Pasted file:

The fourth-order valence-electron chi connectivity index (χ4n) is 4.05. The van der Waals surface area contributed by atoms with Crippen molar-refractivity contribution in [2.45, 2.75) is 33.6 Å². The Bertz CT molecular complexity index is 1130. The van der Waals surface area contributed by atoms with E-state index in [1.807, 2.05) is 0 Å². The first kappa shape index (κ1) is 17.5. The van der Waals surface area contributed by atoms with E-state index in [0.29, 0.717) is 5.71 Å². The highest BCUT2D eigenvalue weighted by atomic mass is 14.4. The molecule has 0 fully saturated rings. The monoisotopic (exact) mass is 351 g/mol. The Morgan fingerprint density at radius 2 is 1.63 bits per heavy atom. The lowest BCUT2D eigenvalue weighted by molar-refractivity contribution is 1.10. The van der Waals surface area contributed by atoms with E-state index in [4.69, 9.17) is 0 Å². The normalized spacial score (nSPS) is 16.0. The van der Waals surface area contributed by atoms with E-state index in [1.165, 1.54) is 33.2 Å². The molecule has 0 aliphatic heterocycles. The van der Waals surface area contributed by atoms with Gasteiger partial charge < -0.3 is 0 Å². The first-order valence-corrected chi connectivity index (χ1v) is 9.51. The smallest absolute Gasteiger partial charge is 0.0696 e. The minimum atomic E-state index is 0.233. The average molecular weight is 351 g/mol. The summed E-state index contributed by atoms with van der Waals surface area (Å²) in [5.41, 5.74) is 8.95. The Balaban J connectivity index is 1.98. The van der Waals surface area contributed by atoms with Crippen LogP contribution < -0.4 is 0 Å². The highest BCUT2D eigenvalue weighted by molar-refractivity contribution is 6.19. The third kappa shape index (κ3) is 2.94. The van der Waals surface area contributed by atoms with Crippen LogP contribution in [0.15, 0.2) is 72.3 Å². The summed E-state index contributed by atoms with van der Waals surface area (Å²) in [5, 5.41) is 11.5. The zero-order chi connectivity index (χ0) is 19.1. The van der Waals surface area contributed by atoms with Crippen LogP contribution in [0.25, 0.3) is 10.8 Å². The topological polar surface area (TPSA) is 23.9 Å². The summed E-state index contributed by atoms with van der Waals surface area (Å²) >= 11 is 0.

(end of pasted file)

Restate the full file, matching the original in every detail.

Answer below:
The fourth-order valence-electron chi connectivity index (χ4n) is 4.05. The van der Waals surface area contributed by atoms with Crippen molar-refractivity contribution in [2.45, 2.75) is 33.6 Å². The Bertz CT molecular complexity index is 1130. The van der Waals surface area contributed by atoms with E-state index in [1.807, 2.05) is 0 Å². The first kappa shape index (κ1) is 17.5. The van der Waals surface area contributed by atoms with E-state index in [0.29, 0.717) is 5.71 Å². The highest BCUT2D eigenvalue weighted by atomic mass is 14.4. The molecule has 0 fully saturated rings. The monoisotopic (exact) mass is 351 g/mol. The Morgan fingerprint density at radius 2 is 1.63 bits per heavy atom. The lowest BCUT2D eigenvalue weighted by molar-refractivity contribution is 1.10. The van der Waals surface area contributed by atoms with E-state index in [4.69, 9.17) is 0 Å². The normalized spacial score (nSPS) is 16.0. The van der Waals surface area contributed by atoms with E-state index in [1.165, 1.54) is 33.2 Å². The molecule has 0 aliphatic heterocycles. The van der Waals surface area contributed by atoms with Gasteiger partial charge < -0.3 is 0 Å². The first-order valence-corrected chi connectivity index (χ1v) is 9.51. The smallest absolute Gasteiger partial charge is 0.0696 e. The minimum atomic E-state index is 0.233. The average molecular weight is 351 g/mol. The summed E-state index contributed by atoms with van der Waals surface area (Å²) in [5.41, 5.74) is 8.95. The Balaban J connectivity index is 1.98. The van der Waals surface area contributed by atoms with Crippen LogP contribution < -0.4 is 0 Å². The highest BCUT2D eigenvalue weighted by molar-refractivity contribution is 6.19. The third kappa shape index (κ3) is 2.94. The van der Waals surface area contributed by atoms with Crippen LogP contribution in [0.15, 0.2) is 72.3 Å². The summed E-state index contributed by atoms with van der Waals surface area (Å²) in [5, 5.41) is 11.5. The zero-order chi connectivity index (χ0) is 19.1. The van der Waals surface area contributed by atoms with Crippen LogP contribution in [0.25, 0.3) is 10.8 Å². The topological polar surface area (TPSA) is 23.9 Å². The summed E-state index contributed by atoms with van der Waals surface area (Å²) >= 11 is 0.